• Express the core values of social work with both voluntary and involuntary clients.
  • Recognize concepts of power and control in social work practice.

Module 7: Connecting Practice to Policy: Child Protection Social Work

  • Describe the historical development of child protection services in Canada.
  • Articulate the connection between legislation and child protection services.
  • Apply a structural and anti-oppressive analysis to child welfare.
  • Identify emerging practices in Aboriginal child welfare practice.
  • Apply theoretical concepts to a case study.

Module 8: Structural and Anti-Oppressive Social Work Practice

  • Describe the relationship between private troubles (personal struggles) and public issues (social structure, social difference, social policy).
  • Articulate the many constructs of oppression and how they may impact individual people and professional practice.
  • Define issues related to social location, power, oppression, and privilege.
  • Apply a structural analysis to direct practice.
  • Reflect personally on privilege, oppression, and power .

Module 9: Feminist Theory and Gender Diversity

  • Understand the significance of feminism in social work and the place of feminist practice in generalist social work.
  • Describe three main orientations to feminist practice.
  • Identify key principles for a feminist approach and how they can be integrated into generalist social work practice.
  • Describe and understand the intersection (or multiple forms) of oppression.
  • Identify practices and personal issues relating to gender diversity in the LGBTTQ community.

Module 10: Working with Aboriginal Communities and Indigenous People

  • Describe how an Aboriginal approach incorporates historical factors, particularly the social and psychological effects of colonization.
  • Describe the dominant systemic and structural issues affecting Aboriginal child welfare.
  • Describe the healing and helping process and the helping relationships of an Aboriginal approach.
  • Explain the medicine wheel as one of the models that guides an Aboriginal approach, and describe some of the teachings that flow from it.
  • Explain the concept of mino-pimátisiwin and the values that it emphasizes.
  • Compare an Aboriginal approach with conventional social work.

Module 11: Social Work and Practice with Diversity - Race, Age, and Ability

  • Understand how culture provides a lens for social work practice.
  • Describe the terms culture, ethnicity, race, and racism.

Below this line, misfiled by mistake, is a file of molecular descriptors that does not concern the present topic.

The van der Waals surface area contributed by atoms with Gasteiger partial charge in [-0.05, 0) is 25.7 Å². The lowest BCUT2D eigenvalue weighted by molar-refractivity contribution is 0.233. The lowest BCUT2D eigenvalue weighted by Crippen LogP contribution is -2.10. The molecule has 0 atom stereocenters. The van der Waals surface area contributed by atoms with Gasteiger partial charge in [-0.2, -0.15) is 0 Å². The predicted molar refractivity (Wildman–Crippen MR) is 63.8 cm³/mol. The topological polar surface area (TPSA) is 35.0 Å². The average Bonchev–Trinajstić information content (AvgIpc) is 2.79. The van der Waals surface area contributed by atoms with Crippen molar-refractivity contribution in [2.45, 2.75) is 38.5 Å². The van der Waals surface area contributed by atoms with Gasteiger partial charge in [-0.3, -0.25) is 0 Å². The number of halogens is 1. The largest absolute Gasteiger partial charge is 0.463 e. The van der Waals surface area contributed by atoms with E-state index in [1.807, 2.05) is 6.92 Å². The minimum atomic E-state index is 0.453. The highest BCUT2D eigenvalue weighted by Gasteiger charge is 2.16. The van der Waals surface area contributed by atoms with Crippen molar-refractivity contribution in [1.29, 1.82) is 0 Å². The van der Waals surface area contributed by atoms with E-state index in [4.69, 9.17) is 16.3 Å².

• Analyze anti-racist practice from an emic stance.
  • Understand the differences between the terms cultural sensitivity, cultural competence and cultural attunement.
  • Practice anti-oppressive social work with seniors.

Module 12: Putting it all together - Being a Reflexive Practitioner

  • Articulate key learning concepts related to social work practice.
  • Compare and contrast different theoretical approaches as they interact with the social work code of ethics and the client role.
  • Apply a reflexive approach to social work practice.
  • Analyze theories of problem-solving with anti-oppressive perspectives in practice applications.

Maximum Completion

30 weeks.

Required Text and Materials

Students will receive all course materials including the textbooks in their course package.

Heinonen, T. & Spearman, L. Social work practice: Problem solving and beyond . 3rd Edition. Toronto, ON: Nelson, 2010.
Type: Textbook, ISBN: 978-0-17-650038-2 / 0-17-650038-3

Additional Requirements

Print Students: This course also includes video, some of which will be on the DVD provided with your course package. Other videos will be available online, so you may want to go to your local library or school to view them .

Web students will require a computer and Internet access.

All students are required to obtain or download films on their own and may require a DVD player.

Computer with Internet access is recommended but not required for the print version of this course.

Open Learning Faculty Member Information

An Open Learning Faculty Member is available to assist students. Primary communication is by phone if you are taking the print version of the course and through the Learning Environment's "Mail" tool if you are taking the web version. Students will receive the necessary contact information when starting the course.

Assessment

To successfully complete this course, you must achieve a passing grade of 50% or higher on the overall course and 50% or higher on the mandatory final project. However, please note that for this course to apply to the completion of your Social Service Worker Certificate, you must obtain a grade of 60% or higher on the overall course.

The final grade for the course is determined on the following basis:

Assignment 1 - Critical Reflection: Modules 1 - 4 15%
Assignment 2 - Personal Awareness and Preparedness 20%
Assignment 3 - Critical Reflection: Modules 5 - 8 15%
Assignment 4 - Critical Reflection: Modules 9 - 12 15%
Final Project * - Case Study: Donna's Story 35%
Total 100%

* mandatory course component